Trombone: A powerful brass instrument of the trumpet kind, thought by some to be the ancient sackbut, consisting of a tube in three parts, bent twice upon itself and ending in a bell. The middle part, bent double, slips into the outer parts, as in a telescope, so that by change of the vibrating length any tone within the compass of the instrument (which may be bass or tenor or alto or even, in rare instances, soprano) is commanded. It is the only member of the family of wind instruments whose scale, both diatonic and chromatic, is complete without the aid of keys or pistons, and which can slide from note to note as smoothly as the human voice or a violin. Softly blown, it has a rich and mellow sound, which becomes harsh and blatant when the tones are forced; used with discretion, its effect is often solemn and majestic. Excerpts from Webster's Revised Unabridged Dictionary, (c) 1996, 1998 MICRA, Inc.
From trombonist and faculty member Robert Kehle at Pittsburg State University in Pittsburg, Kansas. Alto trombone, including position charts for alto trombones pitched in E-flat and F.
Site dedicated to trombonists past and present and the art of playing.
Journal in the field of trombone performance and pedagogy. Articles and reviews, a directory of trombonists, classified ads, and other resources for trombone players and teachers.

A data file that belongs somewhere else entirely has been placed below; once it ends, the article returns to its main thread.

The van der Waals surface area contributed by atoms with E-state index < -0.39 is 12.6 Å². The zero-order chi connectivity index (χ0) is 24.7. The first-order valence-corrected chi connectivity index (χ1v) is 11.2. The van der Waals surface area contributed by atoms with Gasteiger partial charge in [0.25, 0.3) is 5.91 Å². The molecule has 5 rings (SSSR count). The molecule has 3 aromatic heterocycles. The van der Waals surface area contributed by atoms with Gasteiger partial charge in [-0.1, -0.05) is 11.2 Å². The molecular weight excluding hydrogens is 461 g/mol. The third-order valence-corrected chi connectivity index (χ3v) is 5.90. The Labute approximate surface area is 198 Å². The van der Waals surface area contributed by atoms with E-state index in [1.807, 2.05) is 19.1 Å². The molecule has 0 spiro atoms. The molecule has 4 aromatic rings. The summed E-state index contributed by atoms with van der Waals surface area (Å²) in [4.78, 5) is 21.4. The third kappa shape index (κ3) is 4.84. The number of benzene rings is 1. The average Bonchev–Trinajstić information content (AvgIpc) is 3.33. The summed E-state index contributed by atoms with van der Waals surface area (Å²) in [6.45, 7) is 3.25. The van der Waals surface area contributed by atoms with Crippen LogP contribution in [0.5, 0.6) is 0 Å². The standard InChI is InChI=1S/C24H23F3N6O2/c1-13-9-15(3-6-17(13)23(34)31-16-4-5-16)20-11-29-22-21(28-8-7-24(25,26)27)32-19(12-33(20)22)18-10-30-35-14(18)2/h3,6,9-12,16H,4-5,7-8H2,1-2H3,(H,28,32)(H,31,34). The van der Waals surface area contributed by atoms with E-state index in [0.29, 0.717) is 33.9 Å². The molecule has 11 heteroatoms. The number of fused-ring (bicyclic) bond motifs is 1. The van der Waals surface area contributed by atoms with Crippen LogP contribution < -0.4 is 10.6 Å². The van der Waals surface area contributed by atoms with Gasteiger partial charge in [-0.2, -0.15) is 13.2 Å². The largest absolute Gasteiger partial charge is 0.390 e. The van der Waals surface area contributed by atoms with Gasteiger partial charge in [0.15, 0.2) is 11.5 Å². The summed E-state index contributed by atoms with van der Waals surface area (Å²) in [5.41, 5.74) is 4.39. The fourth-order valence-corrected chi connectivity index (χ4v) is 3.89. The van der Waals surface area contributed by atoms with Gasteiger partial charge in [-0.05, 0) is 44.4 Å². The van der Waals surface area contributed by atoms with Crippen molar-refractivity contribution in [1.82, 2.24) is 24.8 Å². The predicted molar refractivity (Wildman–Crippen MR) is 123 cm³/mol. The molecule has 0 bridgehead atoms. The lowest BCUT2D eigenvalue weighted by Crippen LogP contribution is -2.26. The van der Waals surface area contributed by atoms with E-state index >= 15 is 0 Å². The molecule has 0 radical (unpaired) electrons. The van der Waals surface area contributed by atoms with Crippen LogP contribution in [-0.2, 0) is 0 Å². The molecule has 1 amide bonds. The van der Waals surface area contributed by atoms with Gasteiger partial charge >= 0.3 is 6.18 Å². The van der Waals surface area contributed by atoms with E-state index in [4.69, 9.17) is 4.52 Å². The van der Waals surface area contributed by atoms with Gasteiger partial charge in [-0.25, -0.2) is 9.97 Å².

Researched by trombonist Karl Backstrom in Sweden, this is a history of all different types of trombones.
Description of the trombone with illustrations, slide position chart, and discussion of the F valve from Professor David Grasmick's brass fundamentals class at California State Polytechnic University in Pamona.
More than 4000 trombonists listed on this site with links - e-mail, phone, biography, university, orchestra, jazz clubs, Dutch Musicians, jazz labels, and bass trombonist René Laanen.
This is the original listserv from Eric W. Nicklas at the University of Missouri in Columbia, Missouri for discussing anything and everything related to the trombone. Includes details about subscriptions and searching the archives.
Thanks to DMOZ, which built a great web directory for nearly two decades and freely shared it with the web. About us